i try to go after clarity in haiku rather than ambiguity. i’d say clarity is important, although it is not necessarily a clarity that allows for only one interpretation. a haiku that allows each reader to come to their own understanding (in fact, many understandings and new ones on each reading) is also an excellent trait in good haiku (again imo). so in that sense i prefer the clarity of many possibilities to ambiguity. which i think you are saying, yes?—there are alternate choices the reader can make. any of which are valid.

        i’ve also struggled with calling these things “rules” because they seem to be guides to follow more than something as concrete as a rule. in fact there are so many of these that it becomes a choice as to which to follow. it’s up to the individual as to which to pay attention to in any one haiku. . . . in some cases there are rules that are each valid and yet it’s impossible to follow both in the same haiku.

        yes, i think the Richard Wright haiku works as haiku too. which is why i was interested in your thoughts on this sentence issue. i appreciate your time to respond in this way. i like thinking about haiku in this way and then of course forgetting it when i write and just try to allow haiku to happen until it feels right to me. or maybe pushes my edges a little sometimes too.

        thank you again for your time and response. i appreciate this kind of dialogue. aloha.

  2. Hi Mark, thank you for using my haiku on your blog it has given me encouragement and also through especially looking at this techniques page I feel as though my haiku are quickly improving.
    I was wondering if I could ask your opinion on a couple of issues, firstly capitalisation. I notice that the majority of haiku you use as examples have none at all and also your haiku don’t feature any capitalisation. Although in one of the Basho haikus Nightingale has a capital N, which is more the line that I’ve been going down and only using them for the things that I think need it like animals, seasons. Do you think this is best left to personal choice or are there some definite directions that should be followed.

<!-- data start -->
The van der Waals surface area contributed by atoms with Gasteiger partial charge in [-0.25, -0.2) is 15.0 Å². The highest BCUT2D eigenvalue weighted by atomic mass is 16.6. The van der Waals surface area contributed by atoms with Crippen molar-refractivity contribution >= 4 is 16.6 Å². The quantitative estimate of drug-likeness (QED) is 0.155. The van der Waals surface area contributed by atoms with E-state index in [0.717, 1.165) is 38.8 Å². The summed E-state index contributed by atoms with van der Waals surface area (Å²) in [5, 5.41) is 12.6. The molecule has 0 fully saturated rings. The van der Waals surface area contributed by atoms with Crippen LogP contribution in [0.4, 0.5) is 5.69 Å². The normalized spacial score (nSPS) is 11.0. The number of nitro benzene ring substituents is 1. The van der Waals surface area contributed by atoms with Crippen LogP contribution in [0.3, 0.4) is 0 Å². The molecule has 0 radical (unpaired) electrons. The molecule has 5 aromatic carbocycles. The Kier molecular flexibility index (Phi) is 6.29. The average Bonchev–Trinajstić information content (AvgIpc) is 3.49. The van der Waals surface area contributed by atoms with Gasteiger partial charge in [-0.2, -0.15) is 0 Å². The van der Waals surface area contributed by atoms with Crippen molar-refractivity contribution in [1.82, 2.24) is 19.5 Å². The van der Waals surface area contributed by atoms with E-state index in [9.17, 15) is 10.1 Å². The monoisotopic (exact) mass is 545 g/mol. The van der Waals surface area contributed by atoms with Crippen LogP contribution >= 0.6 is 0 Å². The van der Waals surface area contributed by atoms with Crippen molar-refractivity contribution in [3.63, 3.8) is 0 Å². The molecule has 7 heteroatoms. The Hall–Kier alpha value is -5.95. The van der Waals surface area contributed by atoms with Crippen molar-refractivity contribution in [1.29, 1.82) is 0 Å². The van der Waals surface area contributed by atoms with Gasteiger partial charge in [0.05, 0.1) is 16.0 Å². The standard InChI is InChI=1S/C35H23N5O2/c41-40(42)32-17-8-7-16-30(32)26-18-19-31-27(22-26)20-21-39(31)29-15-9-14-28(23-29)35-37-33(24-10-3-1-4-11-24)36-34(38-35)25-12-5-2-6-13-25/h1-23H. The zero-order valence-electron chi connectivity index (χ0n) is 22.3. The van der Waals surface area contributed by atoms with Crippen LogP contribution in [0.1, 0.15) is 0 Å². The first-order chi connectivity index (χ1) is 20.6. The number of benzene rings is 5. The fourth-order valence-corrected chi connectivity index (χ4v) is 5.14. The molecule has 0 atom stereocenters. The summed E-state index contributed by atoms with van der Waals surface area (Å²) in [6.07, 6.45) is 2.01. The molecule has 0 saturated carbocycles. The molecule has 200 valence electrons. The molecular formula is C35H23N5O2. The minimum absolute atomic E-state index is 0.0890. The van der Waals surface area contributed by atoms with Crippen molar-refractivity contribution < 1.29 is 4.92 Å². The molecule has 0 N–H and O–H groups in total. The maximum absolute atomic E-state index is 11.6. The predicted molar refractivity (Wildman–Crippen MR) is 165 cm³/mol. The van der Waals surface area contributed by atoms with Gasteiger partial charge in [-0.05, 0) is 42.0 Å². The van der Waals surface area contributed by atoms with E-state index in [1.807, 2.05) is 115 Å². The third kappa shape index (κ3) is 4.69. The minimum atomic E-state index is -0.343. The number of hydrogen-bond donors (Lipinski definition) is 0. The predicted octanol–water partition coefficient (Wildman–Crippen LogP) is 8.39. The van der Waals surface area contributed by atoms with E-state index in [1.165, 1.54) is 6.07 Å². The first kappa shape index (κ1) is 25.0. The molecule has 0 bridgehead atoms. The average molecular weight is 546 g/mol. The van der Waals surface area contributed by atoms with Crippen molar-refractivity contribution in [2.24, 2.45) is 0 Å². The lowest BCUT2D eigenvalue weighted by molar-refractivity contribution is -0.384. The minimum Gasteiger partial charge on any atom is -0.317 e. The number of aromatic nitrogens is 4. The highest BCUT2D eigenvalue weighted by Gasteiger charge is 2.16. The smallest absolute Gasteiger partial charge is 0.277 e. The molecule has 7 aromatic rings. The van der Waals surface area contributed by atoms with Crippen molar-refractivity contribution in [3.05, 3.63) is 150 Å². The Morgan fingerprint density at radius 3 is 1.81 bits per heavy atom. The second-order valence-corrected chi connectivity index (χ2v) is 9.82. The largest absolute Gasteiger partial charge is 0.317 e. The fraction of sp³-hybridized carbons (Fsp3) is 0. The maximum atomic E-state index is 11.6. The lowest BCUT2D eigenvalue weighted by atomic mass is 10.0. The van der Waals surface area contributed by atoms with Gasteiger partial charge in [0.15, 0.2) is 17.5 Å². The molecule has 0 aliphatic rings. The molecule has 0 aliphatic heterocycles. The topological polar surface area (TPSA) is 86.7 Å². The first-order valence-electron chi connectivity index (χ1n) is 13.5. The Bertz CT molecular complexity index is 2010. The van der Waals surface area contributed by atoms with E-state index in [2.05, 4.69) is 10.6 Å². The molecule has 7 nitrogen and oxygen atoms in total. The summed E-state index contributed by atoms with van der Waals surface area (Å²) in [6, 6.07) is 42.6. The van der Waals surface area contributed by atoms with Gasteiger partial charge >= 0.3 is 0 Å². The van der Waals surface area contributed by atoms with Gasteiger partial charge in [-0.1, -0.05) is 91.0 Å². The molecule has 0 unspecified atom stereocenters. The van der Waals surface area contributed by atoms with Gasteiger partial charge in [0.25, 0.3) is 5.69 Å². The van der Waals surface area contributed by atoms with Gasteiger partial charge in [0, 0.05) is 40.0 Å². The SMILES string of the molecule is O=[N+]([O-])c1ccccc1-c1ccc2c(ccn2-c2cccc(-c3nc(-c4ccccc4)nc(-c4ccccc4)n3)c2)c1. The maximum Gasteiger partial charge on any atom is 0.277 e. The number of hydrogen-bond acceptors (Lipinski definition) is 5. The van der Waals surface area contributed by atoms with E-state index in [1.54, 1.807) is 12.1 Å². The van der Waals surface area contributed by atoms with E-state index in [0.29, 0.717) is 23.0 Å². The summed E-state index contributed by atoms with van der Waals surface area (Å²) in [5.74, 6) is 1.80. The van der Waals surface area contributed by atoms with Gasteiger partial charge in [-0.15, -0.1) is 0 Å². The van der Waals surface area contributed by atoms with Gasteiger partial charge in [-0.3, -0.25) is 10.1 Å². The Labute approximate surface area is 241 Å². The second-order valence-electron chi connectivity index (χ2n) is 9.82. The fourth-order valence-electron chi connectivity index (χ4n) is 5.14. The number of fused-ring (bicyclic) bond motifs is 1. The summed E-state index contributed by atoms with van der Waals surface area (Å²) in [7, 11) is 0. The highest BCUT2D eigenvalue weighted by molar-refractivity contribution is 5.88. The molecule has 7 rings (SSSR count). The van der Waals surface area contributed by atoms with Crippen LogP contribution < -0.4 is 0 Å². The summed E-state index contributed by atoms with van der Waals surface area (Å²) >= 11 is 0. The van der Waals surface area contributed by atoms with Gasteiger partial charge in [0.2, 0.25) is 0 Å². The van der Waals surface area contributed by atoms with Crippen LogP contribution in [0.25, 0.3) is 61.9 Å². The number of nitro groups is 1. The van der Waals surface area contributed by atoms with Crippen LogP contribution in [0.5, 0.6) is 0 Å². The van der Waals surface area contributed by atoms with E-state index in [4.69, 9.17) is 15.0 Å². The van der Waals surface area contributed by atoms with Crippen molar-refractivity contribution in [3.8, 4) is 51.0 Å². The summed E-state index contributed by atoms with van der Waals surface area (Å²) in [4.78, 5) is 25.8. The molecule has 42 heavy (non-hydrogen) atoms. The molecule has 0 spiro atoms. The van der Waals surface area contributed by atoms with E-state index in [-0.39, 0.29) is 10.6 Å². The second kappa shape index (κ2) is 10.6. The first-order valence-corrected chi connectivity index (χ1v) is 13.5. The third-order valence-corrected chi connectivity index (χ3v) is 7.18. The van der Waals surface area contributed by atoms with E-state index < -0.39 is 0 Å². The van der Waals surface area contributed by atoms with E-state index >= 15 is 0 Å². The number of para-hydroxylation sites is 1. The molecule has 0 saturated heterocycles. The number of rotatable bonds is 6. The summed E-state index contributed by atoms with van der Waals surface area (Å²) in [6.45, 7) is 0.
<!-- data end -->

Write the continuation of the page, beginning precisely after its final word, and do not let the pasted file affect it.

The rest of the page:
The other point is a bit of a strange one and it concerns the naming of months, which I’ve only started to think about recently and which I can’t really recall being used in any haiku that I can think of. To me I see it as a useful tool for immediately putting things into the context of a season or time of year. Is there any guidelines to this or is it one of those frowned upon techniques by purists.
    I do have numerous other points but I’ll leave it there for now or else I’ll just go rambling on forever. Any thoughts you have on these two issues would be greatly appreciated, many thanks.

    1. When it comes to capitalization, I don’t think it really matters. I’ve read many haiku that capitalize the first letter, and others that don’t. I’d say it’s up to your preference.

      As for the use of months, you are right that you don’t see a lot of haiku mention it. To tell you the truth, I don’t think I’ve ever read a haiku that mentions it.

      That doesn’t mean, of course, that you can’t. If you can pull it off, I’d love to read it. As far as I know, it doesn’t break any rules.

      Keep the questions coming if you have anymore.